Mengmei Leng’s uncle says he cannot remember killing her

SYDNEY, AUSTRALIA – APRIL 30: A police officer removes evidence from the Campsie home of Michelle Leng who was murdered on April 30, 2016 in Sydney, . (Photo by Dominic Lorrimer/Fairfax Media)Mystery woman found dead in blowhole revealed as UTS graduate Michelle LengSnapper Point Blow Hole murderA man who murdered his niece and dumped her body in a Central Coast blowhole says he has no recollection of his crime because he was on a drug binge that had caused him to black out.

Derek Barrett, 29, murdered Chinese student Mengmei Leng in April 2016 at the home they shared with his wife and stepdaughter at Campsie in Sydney’s west.

On Wednesday, the NSW Supreme Court began a sentencing hearing for Barrett, who pleaded guilty in August to murder and 19 counts of filming private parts without consent.

The killer spoke for the first time, claiming he did not remember the murder nor dumping Ms Leng’s body because he was high on ice and synthetic cannabis, which caused a 48-hour gap in his memory.

“AlI I remember is an argument,” he told the court. “I remember seeing myself in the reflection of a mirror and looking down at blood in the sink.

“It’s almost like I was waking up in the bathroom … there was a lot of blood.”

During cross-examination by Crown prosecutor Margaret Cunneen, SC, Barrett recalled seeing his niece’s distressed face. She was shouting at him in Chinese, and he was apologising to her.

“I don’t remember the actual stabbing itself or anything leading into the stabbing,” he said.

“I remember a scared face on the bed … she was yelling something back at me. I think she may have been cursing at me. I said ‘I’m so sorry.'”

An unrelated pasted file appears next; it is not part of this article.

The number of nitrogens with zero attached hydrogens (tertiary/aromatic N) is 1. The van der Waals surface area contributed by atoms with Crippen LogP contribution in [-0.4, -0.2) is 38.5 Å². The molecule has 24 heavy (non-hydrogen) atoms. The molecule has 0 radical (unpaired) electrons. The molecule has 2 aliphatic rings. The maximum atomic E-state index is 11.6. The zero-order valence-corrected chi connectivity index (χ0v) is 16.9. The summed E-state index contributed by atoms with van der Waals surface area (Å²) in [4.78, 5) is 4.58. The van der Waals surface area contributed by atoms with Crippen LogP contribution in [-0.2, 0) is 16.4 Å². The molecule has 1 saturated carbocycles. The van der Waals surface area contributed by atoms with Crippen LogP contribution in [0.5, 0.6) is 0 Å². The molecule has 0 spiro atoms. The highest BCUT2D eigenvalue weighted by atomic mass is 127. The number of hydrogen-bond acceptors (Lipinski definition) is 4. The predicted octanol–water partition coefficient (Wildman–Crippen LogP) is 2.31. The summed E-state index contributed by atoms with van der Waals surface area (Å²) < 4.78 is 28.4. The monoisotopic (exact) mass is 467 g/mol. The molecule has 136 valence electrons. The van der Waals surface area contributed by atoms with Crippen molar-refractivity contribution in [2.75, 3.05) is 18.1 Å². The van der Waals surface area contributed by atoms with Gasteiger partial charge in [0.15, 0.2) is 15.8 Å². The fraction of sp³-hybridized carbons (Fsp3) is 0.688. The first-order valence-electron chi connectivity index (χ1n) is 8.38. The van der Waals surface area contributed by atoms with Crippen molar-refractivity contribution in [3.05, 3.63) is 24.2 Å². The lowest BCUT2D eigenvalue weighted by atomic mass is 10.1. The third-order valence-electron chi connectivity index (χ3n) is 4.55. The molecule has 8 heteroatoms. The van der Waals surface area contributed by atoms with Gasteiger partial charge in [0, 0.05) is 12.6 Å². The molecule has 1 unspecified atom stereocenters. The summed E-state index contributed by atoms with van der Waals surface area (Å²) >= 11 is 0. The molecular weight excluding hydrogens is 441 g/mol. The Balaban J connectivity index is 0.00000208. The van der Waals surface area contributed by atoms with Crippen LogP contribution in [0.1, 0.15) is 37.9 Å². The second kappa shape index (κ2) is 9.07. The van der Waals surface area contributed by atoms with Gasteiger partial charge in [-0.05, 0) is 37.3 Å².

Ms Leng was 25 when Barrett tied her up with tape and took numerous photographs of her naked body, including close-up photos of her genitals, then removed the restraints and stabbed her to death.

He then bundled her body in the boot of his car and drove to Snapper Point on the Central Coast, where he dumped her body in the water. Tourists found her there shortly afterwards, on April 24.

Barrett sniffled at times as he gave evidence, mumbling, taking long pauses and fiddling with a tissue in his hands. At other times he responded forcefully, when Ms Cunneen suggested he was simply pretending he could not remember.

“There’s no words,” he told the court. “I can never reverse the actions that I’ve done. I’d gladly exchange positions – I’d rather her be here than me. She had a beautiful future ahead of herself.”

In a victim impact statement, which was read by a police officer, Ms Leng’s mother Mei Zhang said Barrett was a “fiend” who should be jailed for life.

She said her daughter became the centre of her life after her husband died in 2008, and she sold her home in China to help fund her daughter’s future.

Ms Zhang said she still could not accept her daughter was tortured and murdered, with her body “abandoned to the sea”.

“Now that this child is gone, my whole life is shattered,” she said. She sobbed as her statement was read out.

Forensic psychiatrist Richard Furst told the court Barrett was most likely motivated by a sexual deviance or a sadistic fantasy, and took pleasure in having “complete” and “fatal” dominance over his niece.

In his opinion, Barrett was “basically not telling the truth about his memory loss”.

“It’s not the kind of thing one would forget,” Dr Furst said. “His actions are all purposeful, from the time of the killing to the disposal of the body.”

Barrett claimed he was taking up to 15 grams of ice a week in the lead-up to the murder, which he funded by helping to deal drugs.

His estranged wife left the court shortly after he began to give evidence, later returning with a policewoman.

Justice Helen Wilson will hand down a sentence on Friday.

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